Monday 25 February 2013

In a nutshell: technology readiness and performance matrix

Weber (2012), 'WEC Technology Readiness and Performance Matrix - finding the best research technology development strategy', 4th International Conference on Ocean Energy, 17 October, Dublin.

Fig 1: Readiness-performance matrix (reproduced with permission from Weber)

The technology readiness level (TRL) is the de-facto metric for describing the development stages of wave energy technologies. The TRL indicates a technology's maturity, and is strongly related to the amount of investment. Weber's paper proposes a second metric, the technology performance level (TPL). Arranged like TRL on a scale of 1 to 9, it measures a technology's economy, and is inversely related to the cost of energy.

In a two-dimensional graphic these two metrics give us the readiness-performance matrix. The development trajectory of a wave energy technology can be plotted against it. Fig 1 shows three hypothetical trajectories:
  • Orange: Readiness before performance
  • Green: Performance before readiness
  • Black: Performance and readiness developed together

Monday 18 February 2013

Liberazione di Andomeda (Piero di Cosimo 1461) - they don't make art like this anymore!

They don't make art like this anymore. Partly because no one would take a sea monster that looked like the grandfather of the Luckdragon from the Never Ending Story seriously. And partly because our expectations have been raised by the ubiquity of fairly decent physics to represent fluids in computer games and animated film.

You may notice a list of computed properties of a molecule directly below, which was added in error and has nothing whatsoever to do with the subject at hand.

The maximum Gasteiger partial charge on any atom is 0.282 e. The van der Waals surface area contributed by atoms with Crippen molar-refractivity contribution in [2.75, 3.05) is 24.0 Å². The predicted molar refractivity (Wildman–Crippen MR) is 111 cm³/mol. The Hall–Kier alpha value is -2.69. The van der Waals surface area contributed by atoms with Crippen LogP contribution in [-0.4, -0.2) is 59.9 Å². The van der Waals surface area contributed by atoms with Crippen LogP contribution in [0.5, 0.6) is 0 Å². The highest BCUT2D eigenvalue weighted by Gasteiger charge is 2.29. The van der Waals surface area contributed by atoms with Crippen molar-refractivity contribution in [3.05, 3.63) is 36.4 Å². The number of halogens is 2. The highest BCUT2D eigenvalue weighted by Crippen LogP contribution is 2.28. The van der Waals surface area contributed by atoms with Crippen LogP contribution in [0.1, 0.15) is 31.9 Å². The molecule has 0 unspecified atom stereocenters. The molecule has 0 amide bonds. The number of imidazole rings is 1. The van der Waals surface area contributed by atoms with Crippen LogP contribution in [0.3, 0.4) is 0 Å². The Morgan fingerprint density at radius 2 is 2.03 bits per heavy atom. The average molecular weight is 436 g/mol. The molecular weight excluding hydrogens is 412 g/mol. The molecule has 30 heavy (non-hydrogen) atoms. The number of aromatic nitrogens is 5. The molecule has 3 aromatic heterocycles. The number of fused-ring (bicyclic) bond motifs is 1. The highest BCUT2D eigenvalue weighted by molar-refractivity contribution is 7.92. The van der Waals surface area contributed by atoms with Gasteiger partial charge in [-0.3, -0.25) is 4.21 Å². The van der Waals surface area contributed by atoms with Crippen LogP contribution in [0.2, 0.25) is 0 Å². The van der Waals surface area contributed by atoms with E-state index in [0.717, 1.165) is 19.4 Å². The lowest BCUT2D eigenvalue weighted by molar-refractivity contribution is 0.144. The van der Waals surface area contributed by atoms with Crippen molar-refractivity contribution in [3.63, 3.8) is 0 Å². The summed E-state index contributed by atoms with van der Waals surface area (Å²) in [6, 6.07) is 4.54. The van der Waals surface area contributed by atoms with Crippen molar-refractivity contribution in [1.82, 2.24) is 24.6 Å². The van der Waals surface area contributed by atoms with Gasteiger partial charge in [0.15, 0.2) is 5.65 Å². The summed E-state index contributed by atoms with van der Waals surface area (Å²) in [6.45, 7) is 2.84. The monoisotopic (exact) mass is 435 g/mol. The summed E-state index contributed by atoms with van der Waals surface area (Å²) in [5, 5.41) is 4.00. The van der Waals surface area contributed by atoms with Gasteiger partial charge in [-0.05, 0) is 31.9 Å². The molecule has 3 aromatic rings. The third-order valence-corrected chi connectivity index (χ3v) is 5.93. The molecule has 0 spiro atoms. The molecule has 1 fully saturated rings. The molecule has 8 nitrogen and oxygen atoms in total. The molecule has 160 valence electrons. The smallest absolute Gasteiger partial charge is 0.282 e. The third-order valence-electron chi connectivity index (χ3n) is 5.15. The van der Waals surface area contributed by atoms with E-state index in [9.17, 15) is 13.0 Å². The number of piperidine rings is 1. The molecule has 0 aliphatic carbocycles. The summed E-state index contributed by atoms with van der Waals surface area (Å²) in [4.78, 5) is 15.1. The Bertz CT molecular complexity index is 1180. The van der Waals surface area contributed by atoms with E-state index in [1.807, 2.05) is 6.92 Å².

Monday 11 February 2013

Complex conjugate control without the equations

Many people would like to know about complex conjugate control of wave energy converters, and the problems with its implementation, without wading through masses of equations. Ok, lets not kid ourselves, only a few people want to know this, but I cater to all tastes, including highly refined ones.

While I won't use equations directly, I will need to make reference to a well-known mathematical model, if you're an engineer, that is. Different mathematical models suit different purposes. For explaining how complex conjugate control works, a simple linear mass-spring-damper model, with excitation at one frequency only, is a good place to start. If you need to brush up on this model, there are some reminders here.

The natural frequency of the system (fn) is where the response amplitude is highest, which happens to be the only frequency where the response phase is zero (with respect to the excitation phase). A system that is being excited at its natural frequency is described as resonant.

The basic idea behind complex conjugate control is to have a small (= low cost) absorber that has a natural frequency higher than the power-rich frequency components of a typical wave spectrum, and to then force the system into resonance by doing clever things with the power take off (PTO) force.

Wednesday 6 February 2013

Doctor doctor! I had to tie it down to stop it thrashing about!

Q: We had to tightly moor our device, otherwise its movement would have resulted in waves being radiated away. What could be causing this problem?

First we need to define what we're looking at. We'll dismiss the trivial case of a single body absorber: clearly preventing its motion will give us zero power capture! Hence we must be talking about a floating system with more than one wave activated body. Furthermore, as we talk about tightly mooring the device, it makes sense that one body is a large structure and the other smaller body/ies (e.g. oscillating water columns or flaps) move/s with respect to this main structure.